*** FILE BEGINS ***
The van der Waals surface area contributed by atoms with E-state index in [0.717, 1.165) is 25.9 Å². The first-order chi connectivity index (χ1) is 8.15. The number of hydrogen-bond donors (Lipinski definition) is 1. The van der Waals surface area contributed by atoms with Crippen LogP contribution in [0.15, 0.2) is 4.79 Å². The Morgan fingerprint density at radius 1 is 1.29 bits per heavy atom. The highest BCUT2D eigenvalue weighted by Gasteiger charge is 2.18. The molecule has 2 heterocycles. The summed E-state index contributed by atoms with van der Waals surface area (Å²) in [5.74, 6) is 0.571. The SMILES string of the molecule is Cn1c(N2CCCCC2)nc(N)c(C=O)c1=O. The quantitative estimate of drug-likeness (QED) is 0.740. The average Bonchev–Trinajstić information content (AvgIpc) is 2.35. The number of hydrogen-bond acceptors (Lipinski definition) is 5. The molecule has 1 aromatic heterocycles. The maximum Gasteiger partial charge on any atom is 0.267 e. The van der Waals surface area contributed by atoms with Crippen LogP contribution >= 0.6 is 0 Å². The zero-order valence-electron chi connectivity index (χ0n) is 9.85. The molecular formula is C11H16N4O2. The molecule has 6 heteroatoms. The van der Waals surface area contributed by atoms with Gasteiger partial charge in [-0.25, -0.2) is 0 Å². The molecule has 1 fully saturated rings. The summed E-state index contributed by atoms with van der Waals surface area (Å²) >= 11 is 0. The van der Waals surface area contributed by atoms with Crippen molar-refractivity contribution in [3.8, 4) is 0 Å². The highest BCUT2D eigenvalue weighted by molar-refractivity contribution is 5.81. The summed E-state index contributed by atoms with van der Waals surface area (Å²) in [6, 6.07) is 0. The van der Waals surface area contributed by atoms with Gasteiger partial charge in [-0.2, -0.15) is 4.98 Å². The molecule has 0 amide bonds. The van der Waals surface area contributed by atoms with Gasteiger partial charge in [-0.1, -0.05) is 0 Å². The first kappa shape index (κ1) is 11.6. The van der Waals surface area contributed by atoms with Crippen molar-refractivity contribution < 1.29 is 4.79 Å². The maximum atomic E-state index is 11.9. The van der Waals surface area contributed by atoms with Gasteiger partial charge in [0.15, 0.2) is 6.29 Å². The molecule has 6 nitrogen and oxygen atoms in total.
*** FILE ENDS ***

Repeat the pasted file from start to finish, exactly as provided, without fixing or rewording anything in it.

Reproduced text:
The van der Waals surface area contributed by atoms with E-state index in [0.717, 1.165) is 25.9 Å². The first-order chi connectivity index (χ1) is 8.15. The number of hydrogen-bond donors (Lipinski definition) is 1. The van der Waals surface area contributed by atoms with Crippen LogP contribution in [0.15, 0.2) is 4.79 Å². The Morgan fingerprint density at radius 1 is 1.29 bits per heavy atom. The highest BCUT2D eigenvalue weighted by Gasteiger charge is 2.18. The molecule has 2 heterocycles. The summed E-state index contributed by atoms with van der Waals surface area (Å²) in [5.74, 6) is 0.571. The SMILES string of the molecule is Cn1c(N2CCCCC2)nc(N)c(C=O)c1=O. The quantitative estimate of drug-likeness (QED) is 0.740. The average Bonchev–Trinajstić information content (AvgIpc) is 2.35. The number of hydrogen-bond acceptors (Lipinski definition) is 5. The molecule has 1 aromatic heterocycles. The maximum Gasteiger partial charge on any atom is 0.267 e. The van der Waals surface area contributed by atoms with Crippen LogP contribution >= 0.6 is 0 Å². The zero-order valence-electron chi connectivity index (χ0n) is 9.85. The molecular formula is C11H16N4O2. The molecule has 6 heteroatoms. The van der Waals surface area contributed by atoms with Gasteiger partial charge in [-0.25, -0.2) is 0 Å². The molecule has 1 fully saturated rings. The summed E-state index contributed by atoms with van der Waals surface area (Å²) >= 11 is 0. The van der Waals surface area contributed by atoms with Crippen molar-refractivity contribution in [3.8, 4) is 0 Å². The highest BCUT2D eigenvalue weighted by molar-refractivity contribution is 5.81. The summed E-state index contributed by atoms with van der Waals surface area (Å²) in [6, 6.07) is 0. The van der Waals surface area contributed by atoms with Gasteiger partial charge in [-0.2, -0.15) is 4.98 Å². The molecule has 0 amide bonds. The van der Waals surface area contributed by atoms with Gasteiger partial charge in [-0.1, -0.05) is 0 Å². The first kappa shape index (κ1) is 11.6. The van der Waals surface area contributed by atoms with Crippen molar-refractivity contribution < 1.29 is 4.79 Å². The maximum atomic E-state index is 11.9. The van der Waals surface area contributed by atoms with Gasteiger partial charge in [0.15, 0.2) is 6.29 Å². The molecule has 6 nitrogen and oxygen atoms in total.